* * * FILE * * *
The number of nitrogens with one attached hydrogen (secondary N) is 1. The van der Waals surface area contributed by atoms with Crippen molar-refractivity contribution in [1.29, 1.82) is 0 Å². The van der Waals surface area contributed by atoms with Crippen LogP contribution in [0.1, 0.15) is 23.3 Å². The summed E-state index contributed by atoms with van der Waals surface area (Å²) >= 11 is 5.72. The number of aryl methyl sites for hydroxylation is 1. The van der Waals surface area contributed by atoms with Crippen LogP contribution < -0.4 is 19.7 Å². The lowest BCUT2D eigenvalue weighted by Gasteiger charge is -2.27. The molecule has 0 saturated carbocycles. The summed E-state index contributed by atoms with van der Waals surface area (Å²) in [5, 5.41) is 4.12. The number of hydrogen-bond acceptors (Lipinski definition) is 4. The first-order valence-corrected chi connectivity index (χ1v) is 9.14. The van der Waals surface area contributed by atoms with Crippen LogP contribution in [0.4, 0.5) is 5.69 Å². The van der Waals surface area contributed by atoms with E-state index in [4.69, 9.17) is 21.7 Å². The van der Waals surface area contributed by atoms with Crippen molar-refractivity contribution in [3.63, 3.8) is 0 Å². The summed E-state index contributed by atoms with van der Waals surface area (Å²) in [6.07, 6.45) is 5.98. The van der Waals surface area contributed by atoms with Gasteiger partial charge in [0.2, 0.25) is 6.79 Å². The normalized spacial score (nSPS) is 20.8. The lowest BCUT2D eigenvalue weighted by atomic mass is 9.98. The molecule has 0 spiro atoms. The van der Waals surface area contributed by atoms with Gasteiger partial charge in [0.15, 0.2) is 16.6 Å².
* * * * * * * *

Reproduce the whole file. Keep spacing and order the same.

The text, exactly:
The number of nitrogens with one attached hydrogen (secondary N) is 1. The van der Waals surface area contributed by atoms with Crippen molar-refractivity contribution in [1.29, 1.82) is 0 Å². The van der Waals surface area contributed by atoms with Crippen LogP contribution in [0.1, 0.15) is 23.3 Å². The summed E-state index contributed by atoms with van der Waals surface area (Å²) >= 11 is 5.72. The number of aryl methyl sites for hydroxylation is 1. The van der Waals surface area contributed by atoms with Crippen LogP contribution < -0.4 is 19.7 Å². The lowest BCUT2D eigenvalue weighted by Gasteiger charge is -2.27. The molecule has 0 saturated carbocycles. The summed E-state index contributed by atoms with van der Waals surface area (Å²) in [5, 5.41) is 4.12. The number of hydrogen-bond acceptors (Lipinski definition) is 4. The first-order valence-corrected chi connectivity index (χ1v) is 9.14. The van der Waals surface area contributed by atoms with Crippen LogP contribution in [0.4, 0.5) is 5.69 Å². The van der Waals surface area contributed by atoms with E-state index in [4.69, 9.17) is 21.7 Å². The van der Waals surface area contributed by atoms with Crippen molar-refractivity contribution in [3.63, 3.8) is 0 Å². The summed E-state index contributed by atoms with van der Waals surface area (Å²) in [6.07, 6.45) is 5.98. The van der Waals surface area contributed by atoms with Gasteiger partial charge in [0.2, 0.25) is 6.79 Å². The normalized spacial score (nSPS) is 20.8. The lowest BCUT2D eigenvalue weighted by atomic mass is 9.98. The molecule has 0 spiro atoms. The van der Waals surface area contributed by atoms with Gasteiger partial charge in [0.15, 0.2) is 16.6 Å².